Terry Withrow surged ahead of Bill Lyons in the latest incomplete vote tabulation for an open Stanislaus County supervisor's seat, and Supervisor Dick Monteith seems assured of keeping his job in another race.
With less than 2,000 votes left to count among more than 69,500 cast in Tuesday's election, Withrow leads by 89 votes, a dramatic turnaround from previously announced tallies. He said it's too early to celebrate, but Lyons appeared to concede in a voice mail message to a Bee reporter.
"I want to congratulate Terry," Lyons said, offering his help to Withrow and the county and saying he was trying to reach Withrow, apparently to concede.
If Withrow's lead holds, the win would signal an impressive triumph for a political rookie against a former state agriculture secretary with a storied history in public service — and an extensive Rolodex, judging from Lyons' huge campaign bank account. He raised and spent about five times as much money as Withrow, a certified public accountant and part-time farmer.
"Bill is a formidable opponent, that's for sure," Withrow said Friday evening, minutes after news broke of the updated vote count. "We're amazed we've been able to make it this far."
Withrow captured 5,127 votes, or 50.27 percent, to Lyons' 5,038 votes, or 49.4 percent, according to the latest figures for District 3. Previous updates gave Lyons the edge by a larger margin, but the county clerk-recorder's office said then that 24,000 ballots remained to count.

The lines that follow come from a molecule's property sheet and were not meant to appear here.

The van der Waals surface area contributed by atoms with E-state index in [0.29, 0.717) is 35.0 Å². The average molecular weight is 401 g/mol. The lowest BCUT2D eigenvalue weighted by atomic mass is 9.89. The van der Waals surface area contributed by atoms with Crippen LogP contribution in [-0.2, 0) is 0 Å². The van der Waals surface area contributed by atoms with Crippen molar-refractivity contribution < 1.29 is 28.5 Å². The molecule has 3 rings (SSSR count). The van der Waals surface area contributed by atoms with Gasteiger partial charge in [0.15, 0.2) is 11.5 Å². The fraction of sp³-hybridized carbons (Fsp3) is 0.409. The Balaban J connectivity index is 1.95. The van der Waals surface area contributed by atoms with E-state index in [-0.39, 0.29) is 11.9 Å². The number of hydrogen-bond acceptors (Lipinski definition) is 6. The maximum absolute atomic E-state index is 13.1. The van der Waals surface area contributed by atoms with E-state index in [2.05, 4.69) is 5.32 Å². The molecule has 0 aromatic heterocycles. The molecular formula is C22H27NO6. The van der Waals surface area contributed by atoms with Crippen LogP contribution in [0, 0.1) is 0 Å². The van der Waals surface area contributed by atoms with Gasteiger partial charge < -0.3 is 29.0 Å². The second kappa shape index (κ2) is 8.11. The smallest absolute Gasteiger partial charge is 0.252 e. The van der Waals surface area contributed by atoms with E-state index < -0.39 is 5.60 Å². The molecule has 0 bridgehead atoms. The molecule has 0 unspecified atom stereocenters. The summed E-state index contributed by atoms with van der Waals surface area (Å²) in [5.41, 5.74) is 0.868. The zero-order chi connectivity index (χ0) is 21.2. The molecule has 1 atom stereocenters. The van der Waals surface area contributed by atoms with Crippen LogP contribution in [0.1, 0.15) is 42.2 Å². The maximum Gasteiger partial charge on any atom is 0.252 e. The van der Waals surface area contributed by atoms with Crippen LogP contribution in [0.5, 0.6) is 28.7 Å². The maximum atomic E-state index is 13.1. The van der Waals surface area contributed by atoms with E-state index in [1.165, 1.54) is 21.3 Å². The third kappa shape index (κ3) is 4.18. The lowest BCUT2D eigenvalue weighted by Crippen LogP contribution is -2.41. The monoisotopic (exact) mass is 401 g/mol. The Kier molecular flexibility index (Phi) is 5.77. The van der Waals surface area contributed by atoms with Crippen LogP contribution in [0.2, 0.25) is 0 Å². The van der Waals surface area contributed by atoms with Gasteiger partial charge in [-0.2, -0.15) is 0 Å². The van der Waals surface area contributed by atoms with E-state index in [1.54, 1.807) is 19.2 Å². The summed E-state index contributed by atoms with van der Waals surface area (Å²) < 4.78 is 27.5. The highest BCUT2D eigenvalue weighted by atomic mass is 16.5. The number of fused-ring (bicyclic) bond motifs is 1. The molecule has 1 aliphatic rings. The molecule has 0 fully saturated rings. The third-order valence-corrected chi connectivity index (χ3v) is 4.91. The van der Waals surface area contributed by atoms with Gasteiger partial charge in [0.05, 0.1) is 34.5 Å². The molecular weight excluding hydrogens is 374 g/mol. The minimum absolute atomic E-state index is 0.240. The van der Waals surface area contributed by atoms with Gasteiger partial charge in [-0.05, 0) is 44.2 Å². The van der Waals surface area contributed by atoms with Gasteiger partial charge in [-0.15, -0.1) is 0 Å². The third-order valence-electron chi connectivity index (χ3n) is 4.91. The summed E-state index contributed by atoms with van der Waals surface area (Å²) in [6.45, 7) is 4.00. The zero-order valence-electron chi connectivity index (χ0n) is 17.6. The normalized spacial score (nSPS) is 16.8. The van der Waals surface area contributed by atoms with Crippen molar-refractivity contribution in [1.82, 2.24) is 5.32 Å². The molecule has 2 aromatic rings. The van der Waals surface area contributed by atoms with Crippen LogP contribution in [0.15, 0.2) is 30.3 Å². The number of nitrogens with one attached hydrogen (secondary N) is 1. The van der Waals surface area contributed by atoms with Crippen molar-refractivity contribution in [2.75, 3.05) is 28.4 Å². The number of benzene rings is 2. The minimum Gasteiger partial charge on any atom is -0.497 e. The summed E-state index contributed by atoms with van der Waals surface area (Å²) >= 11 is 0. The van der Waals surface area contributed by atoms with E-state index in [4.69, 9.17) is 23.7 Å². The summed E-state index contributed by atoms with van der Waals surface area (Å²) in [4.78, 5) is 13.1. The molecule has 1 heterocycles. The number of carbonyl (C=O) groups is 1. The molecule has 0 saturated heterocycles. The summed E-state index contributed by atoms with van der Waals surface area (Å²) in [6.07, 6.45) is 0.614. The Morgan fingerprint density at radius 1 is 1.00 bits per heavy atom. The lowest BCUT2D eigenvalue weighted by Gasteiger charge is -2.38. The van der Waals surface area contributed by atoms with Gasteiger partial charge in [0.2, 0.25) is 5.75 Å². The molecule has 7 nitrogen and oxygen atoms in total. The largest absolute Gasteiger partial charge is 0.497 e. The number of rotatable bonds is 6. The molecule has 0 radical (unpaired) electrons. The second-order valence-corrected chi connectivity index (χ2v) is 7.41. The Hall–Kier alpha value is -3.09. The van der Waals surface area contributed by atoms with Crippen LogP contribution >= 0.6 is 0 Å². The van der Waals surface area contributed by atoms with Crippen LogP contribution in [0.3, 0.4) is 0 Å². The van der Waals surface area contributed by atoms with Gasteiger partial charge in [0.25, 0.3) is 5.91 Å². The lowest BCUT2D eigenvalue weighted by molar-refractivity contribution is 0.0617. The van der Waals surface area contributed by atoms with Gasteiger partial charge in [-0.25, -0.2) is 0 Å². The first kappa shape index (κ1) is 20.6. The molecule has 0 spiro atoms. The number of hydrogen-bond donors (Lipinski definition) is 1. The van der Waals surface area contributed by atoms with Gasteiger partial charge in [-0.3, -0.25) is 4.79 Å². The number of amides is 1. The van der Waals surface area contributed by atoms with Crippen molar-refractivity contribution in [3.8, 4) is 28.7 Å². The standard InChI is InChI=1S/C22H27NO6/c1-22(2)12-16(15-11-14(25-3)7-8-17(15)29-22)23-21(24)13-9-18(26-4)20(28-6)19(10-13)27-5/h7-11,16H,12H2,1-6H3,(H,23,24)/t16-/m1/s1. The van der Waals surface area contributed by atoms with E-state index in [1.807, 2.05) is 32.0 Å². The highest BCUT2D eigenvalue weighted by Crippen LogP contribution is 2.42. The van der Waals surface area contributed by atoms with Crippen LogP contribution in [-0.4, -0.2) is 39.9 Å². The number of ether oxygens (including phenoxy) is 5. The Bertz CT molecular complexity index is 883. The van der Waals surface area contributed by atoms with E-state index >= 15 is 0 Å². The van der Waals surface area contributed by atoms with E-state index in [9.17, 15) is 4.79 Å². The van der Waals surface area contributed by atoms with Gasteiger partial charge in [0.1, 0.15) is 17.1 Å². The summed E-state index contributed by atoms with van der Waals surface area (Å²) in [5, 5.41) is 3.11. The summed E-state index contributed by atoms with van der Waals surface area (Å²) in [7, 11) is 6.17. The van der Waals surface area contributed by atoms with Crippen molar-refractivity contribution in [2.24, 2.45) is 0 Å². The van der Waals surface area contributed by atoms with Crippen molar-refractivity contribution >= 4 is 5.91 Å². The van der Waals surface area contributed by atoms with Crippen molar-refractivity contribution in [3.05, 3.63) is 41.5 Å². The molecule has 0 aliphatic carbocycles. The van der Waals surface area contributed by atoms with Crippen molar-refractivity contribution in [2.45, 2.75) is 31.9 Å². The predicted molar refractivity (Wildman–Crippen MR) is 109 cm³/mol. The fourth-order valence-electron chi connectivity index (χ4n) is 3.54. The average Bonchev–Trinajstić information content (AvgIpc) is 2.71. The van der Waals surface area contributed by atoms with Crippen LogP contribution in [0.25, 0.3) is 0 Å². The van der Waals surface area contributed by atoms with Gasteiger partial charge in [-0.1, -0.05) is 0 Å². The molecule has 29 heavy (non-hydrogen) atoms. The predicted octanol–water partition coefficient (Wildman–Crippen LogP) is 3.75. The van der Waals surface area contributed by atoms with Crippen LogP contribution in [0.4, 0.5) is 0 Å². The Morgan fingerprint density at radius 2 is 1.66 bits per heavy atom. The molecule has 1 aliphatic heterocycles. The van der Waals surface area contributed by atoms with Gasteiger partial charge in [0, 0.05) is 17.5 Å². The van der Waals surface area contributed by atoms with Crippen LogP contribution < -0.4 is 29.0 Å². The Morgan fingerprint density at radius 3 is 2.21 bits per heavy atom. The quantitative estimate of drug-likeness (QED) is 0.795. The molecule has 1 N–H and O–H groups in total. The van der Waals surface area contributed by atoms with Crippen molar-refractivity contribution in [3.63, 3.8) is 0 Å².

The winner will succeed Jeff Grover at the end of the year in the district, which includes northwest Modesto and Salida.
Monteith, a first-term incumbent and former state senator, was never in doubt as to his front-runner status for District 4, including north-central Modesto and Del Rio. But he would have had to campaign an extra five months if he failed to capture more than half of Tuesday's vote, and his tally wasn't far over the line in previous updates.
But Friday's count showed Monteith receiving 8,360 votes, or 52.18 percent. Former Modesto Councilman Balvino Irizarry's hopes of forcing a November runoff seemed to fade; he captured 5,078 votes, or 31.69 percent, and former mayor Carmen Sabatino had 2,518 votes, or 15.72 percent.
Election workers Friday completed tabulating nearly 20,000 absentee ballots from throughout the county delivered close to Election Day. Yet to be counted are as many as 1,500 provisional ballots plus 350 from military personnel serving elsewhere or last-minute replacements for damaged vote cards.
It isn't known how many were cast in District 3; the five supervisorial districts contain roughly equal populations.
Counting will pick up again Monday, Clerk-Recorder Lee Lundrigan said in a release.
Lyons sounded reflective in his voice mail, saying: "Most important thing, I've got my health, my family and my friends. That's really what it's all about."
Withrow said: "I was told at the beginning, when this thing first started, that I was wasting my time. Regardless of where this ends up, I'm very happy."
He said his wife was thrilled when he called with news of the latest tally. "I think she had to sit down," he said.
Bee staff writer Patty Guerra contributed to this report.
Bee staff writer Garth Stapley can be reached at firstname.lastname@example.org or 578-2390.